Strange & Unusual Dictionaries: Select a Book to Read Online About the Author

Webster’s Dictionary of Improbable Words:
All-Consonant and All-Vowel Dictionary

The All-Consonant and All-Vowel Words dictionaries bring together 4,000 unusual and fascinating words that defy convention, offering a vast sampling of our living language at play.  Just as William Shakespeare introduced some six hundred new words to the English language in Hamlet alone, generations of authors and other communicators represented in All-Consonant and All-Vowel Words have coined their own new words, using the building blocks of language to express new meanings.  As our standard dictionaries scramble to catalog and thereby legitimize our growing vocabulary, the All-Consonant and All-Vowel Words dictionaries offer the casual word gamer and language lover a cutting edge collection of new words.  Examples of usage abound—as old as the Bible and as current as blog postings—grounding extraordinary terms in ordinary contexts.  Myriad genres are represented, from literary classics by James Joyce to the dramatic plays of Tennessee Williams to the whimsical fantasies of Neil Gaiman, as well as the diverse worlds of science fiction, romance novels, children’s stories, historical and military accounts, graphic novels and comic books, travel reports, news articles, magazine features, poetry, song lyrics, birdwatching guides, hymns, and how-to manuals.

The All-Consonant and All-Vowel Words dictionaries are wonderful for browsing, quotation finding, as an inspiration for writers and speakers, and for enhancing one’s appreciation of vowels and consonants.  They are essential desk companions for puzzle lovers, wordsmiths, teachers and students, librarians, trivia buffs, know-it-alls, cartoonists, humorists, and armchair linguists.  They are coffee-table conversation pieces for anyone with a love of language.  They make a great gift for those difficult-to-buy-for quirky intellectuals, word nerds, or brainy friends who already have everything.  They are also perfect for bathroom reading.


“Is a dictionary a guidebook or a rulebook?  Does it tell you where you can go or what you should do?  In this fascinating compendium of improbable words comprised either entirely of consonants or entirely of vowels, Craig Conley takes guidebook lexicography (or descriptivism) to an extreme that is comic and informative in succession.  ‘Comic’ because it is at first amusing to read a dictionary with entries like ‘oooooo ooooo’ (‘a wail of wanton depravity’) or ‘whrr’ (‘an emphatic spoken by a rat’).  Yet it soon becomes clear that Conley is after more than jokes: like the OED, his Dictionary of Improbable Words generously quotes published instances of usage, which leads the book to read like a tribute to literary creativity in domains from video games and comics to classical and experimental fiction to straightforward ornithology—any type of writing whose authors were not satisfied with the words in the standard dictionaries and had to devise their own representations of how the world sounds (‘trrt-trrt,’ ‘mm,’ ‘brrrm,’ etc.).  As such, Conley’s dictionary may be used as a rulebook for writers in search of elegant and inventive onomatopoeia for purposes ranging from the whimsical to the scientific.  Conley also, by the way, reveals that the world contains more rivers, streams, and towns with all-vowel names than you might expect, and in that way his intriguing lexicon approaches the status of a literal guidebook!” —John Pistelli, author of Portraits and Ashes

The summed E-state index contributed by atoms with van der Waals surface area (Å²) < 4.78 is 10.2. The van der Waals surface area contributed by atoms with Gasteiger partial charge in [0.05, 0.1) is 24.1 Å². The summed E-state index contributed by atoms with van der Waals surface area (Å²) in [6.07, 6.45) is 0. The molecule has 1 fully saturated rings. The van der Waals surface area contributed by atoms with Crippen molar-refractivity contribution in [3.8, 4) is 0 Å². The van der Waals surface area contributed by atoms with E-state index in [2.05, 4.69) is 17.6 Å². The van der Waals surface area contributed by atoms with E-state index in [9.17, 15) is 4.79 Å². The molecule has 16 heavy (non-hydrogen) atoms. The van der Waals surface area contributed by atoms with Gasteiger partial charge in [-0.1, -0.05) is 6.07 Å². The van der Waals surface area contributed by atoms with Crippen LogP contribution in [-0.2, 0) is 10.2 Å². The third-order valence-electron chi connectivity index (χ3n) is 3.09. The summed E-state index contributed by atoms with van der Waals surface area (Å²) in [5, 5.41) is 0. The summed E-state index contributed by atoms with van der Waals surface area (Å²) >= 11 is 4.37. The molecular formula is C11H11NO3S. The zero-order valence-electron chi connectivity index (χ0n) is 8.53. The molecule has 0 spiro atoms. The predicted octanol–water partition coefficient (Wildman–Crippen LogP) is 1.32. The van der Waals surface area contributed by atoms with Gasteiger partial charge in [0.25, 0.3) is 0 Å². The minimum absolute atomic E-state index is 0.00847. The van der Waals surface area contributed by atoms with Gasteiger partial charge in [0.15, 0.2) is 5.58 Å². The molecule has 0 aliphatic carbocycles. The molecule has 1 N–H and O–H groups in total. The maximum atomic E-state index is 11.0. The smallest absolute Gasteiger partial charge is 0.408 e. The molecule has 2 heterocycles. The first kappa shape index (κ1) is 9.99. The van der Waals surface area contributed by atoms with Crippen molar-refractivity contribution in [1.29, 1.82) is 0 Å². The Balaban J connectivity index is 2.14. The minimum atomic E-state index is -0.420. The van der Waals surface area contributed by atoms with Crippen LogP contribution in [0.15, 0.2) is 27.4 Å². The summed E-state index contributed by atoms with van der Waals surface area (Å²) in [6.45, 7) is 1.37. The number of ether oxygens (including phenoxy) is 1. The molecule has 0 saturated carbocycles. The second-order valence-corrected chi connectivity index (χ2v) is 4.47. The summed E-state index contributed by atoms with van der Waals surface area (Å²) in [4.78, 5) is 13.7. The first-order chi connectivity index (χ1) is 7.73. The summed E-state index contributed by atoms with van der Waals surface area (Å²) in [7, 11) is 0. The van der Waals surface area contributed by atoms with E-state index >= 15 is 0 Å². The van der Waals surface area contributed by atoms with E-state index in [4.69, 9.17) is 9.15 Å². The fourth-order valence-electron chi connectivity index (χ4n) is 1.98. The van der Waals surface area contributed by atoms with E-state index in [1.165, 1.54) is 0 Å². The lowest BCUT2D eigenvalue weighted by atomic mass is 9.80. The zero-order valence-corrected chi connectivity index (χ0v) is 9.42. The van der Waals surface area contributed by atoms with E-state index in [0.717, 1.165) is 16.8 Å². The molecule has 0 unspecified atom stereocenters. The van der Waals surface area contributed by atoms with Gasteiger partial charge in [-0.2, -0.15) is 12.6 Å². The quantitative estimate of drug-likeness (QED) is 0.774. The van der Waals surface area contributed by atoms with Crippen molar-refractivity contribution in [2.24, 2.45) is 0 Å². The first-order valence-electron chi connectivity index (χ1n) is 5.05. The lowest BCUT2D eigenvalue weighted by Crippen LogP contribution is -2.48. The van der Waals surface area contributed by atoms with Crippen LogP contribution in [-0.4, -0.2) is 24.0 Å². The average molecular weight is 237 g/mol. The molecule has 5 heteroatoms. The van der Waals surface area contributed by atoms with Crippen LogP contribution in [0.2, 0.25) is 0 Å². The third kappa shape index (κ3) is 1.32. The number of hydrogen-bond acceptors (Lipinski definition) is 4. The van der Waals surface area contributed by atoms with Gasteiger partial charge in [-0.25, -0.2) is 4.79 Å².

“I’m not generally the kind of writer who reads dictionaries cover to cover.  But I couldn’t put this one down.  This dictionary reminds you that not only is language a living, changing, entity — it’s also creative and powerful and personal.  Just a few pages of this book will encourage you to lighten up and bravely approach your own prose.” —Gordon, of Bizarre Chicago

“Get yourself the edge in Scrabble.” —National Young Writers’ Festival

“For those Scrabble moments when all you have are vowels.” —

“One of the Web’s best sites.” —Encyclopedia Britannica (referring to the free web preview of the dictionaries)

“Resources for endless hours of word play.” —Bernie DeKoven, author of The Well Played Game

“The examples are delightful and the dictionaries are a lot of fun to browse through.” —Tara Calishain, author of Official Netscape Guide to Internet Research

“ALL LITERATE PEOPLE (hint, that includes you) need the strange and unusual dictionaries.” —Clark Humphrey, author of Loser: The Real Seattle Music Story

“If you’re a fan of Scrabble, or just English in general, then you’re going to find a lot of useful tips.” —Ian Fraser, columnist for The Daily Mail and Guardian

“Why use that everyday average dictionary that everyone else uses? Be original!” —Sheryl Burgstahler, Ph.D., University of Washington

“Highly imaginative and brilliantly researched.” —Web User Magazine (U.K.)

“Obscure, fun and silly dictionaries!” —Anne Greenshields, Murdoch University librarian

“A gem.” —Colleen Bell, University of Oregon librarian

“A fascinating writer’s resource.” —Joe Clifford Faust, author of Precious Cargo

“Entertaining.” —Education & Reference Questions and Answers

Copyright © 2020 Craig Conley